Tuesday, April 5, 2011

Legal Limits and Life As We Know It

Last year included, among many, many other things, an early humanitarian crisis in Haiti as the result of the January 2010 earthquake - and then, another aquatic/biological crisis from the "Deepwater Horizon" and/or BP Oil Spill in the Gulf of Mexico (April 2010).

This year the earthquake in Japan has lead to this news today as that catastrophe unfolds:

April 5, 2011, 4:39 a.m.
The operator of Japan's stricken Fukushima nuclear plant said Tuesday that it had found radioactive iodine at 7.5 million times the legal limit in a seawater sample taken near the facility, and government officials imposed a new health limit for radioactivity in fish.

The reading of iodine-131 was recorded Saturday, Tokyo Electric Power Co. said. Another sample taken Monday found the level to be 5 million times the legal limit. The Monday samples also were found to contain radioactive cesium at 1.1 million times the legal limit.

The exact source of the radiation was not immediately clear, though Tepco has said that highly contaminated water has been leaking from a pit near the No. 2 reactor. The utility initially believed that the leak was coming from a crack, but several attempts to seal the crack failed.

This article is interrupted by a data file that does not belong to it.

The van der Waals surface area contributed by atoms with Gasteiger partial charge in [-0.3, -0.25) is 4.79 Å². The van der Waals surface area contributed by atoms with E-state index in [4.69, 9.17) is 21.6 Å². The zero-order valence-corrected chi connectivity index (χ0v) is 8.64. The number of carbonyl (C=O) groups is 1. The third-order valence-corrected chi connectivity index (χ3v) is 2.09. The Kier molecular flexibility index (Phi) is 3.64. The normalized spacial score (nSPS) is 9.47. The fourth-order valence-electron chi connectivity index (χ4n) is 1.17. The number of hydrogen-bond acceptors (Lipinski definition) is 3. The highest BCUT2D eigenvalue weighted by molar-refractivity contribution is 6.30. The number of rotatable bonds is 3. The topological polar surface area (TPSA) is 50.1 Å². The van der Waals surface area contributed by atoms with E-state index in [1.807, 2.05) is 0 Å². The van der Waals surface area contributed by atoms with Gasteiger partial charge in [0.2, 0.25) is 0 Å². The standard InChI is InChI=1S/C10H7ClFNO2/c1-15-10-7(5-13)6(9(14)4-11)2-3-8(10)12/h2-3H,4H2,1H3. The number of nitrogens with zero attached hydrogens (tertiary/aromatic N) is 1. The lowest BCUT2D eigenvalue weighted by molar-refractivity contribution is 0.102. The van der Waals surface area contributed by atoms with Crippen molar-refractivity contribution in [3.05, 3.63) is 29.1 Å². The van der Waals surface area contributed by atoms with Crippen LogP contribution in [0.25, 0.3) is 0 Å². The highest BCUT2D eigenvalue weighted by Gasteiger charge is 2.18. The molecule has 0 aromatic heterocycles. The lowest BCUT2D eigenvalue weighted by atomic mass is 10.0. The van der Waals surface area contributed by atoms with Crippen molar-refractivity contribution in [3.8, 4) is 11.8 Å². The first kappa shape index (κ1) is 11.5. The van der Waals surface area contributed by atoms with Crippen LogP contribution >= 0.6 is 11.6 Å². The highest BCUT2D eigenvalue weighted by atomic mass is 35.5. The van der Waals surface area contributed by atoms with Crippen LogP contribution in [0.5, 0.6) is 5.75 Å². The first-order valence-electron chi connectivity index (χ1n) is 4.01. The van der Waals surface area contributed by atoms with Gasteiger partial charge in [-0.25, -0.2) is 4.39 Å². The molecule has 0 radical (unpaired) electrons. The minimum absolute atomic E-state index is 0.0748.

There are no easy answers to our continued need for consumption - alongside the natural functions of earthquakes and tectonic shifts, winds, waves, tsunamis, and the like.  These things are intensely complex - involving huge facilities, international economies, national powers and more.

In the midst of it, though, we must begin to think of better ways to consume resources such that - when natural disasters normally and naturally come - we are better equipped to mitigate the large-scale, long-term, pollution and radiation that make places permanently uninhabitable. 


Toward eupan ~


~ marty alan michelson, ph.d.

Posted via email from Eupan Global Initiative

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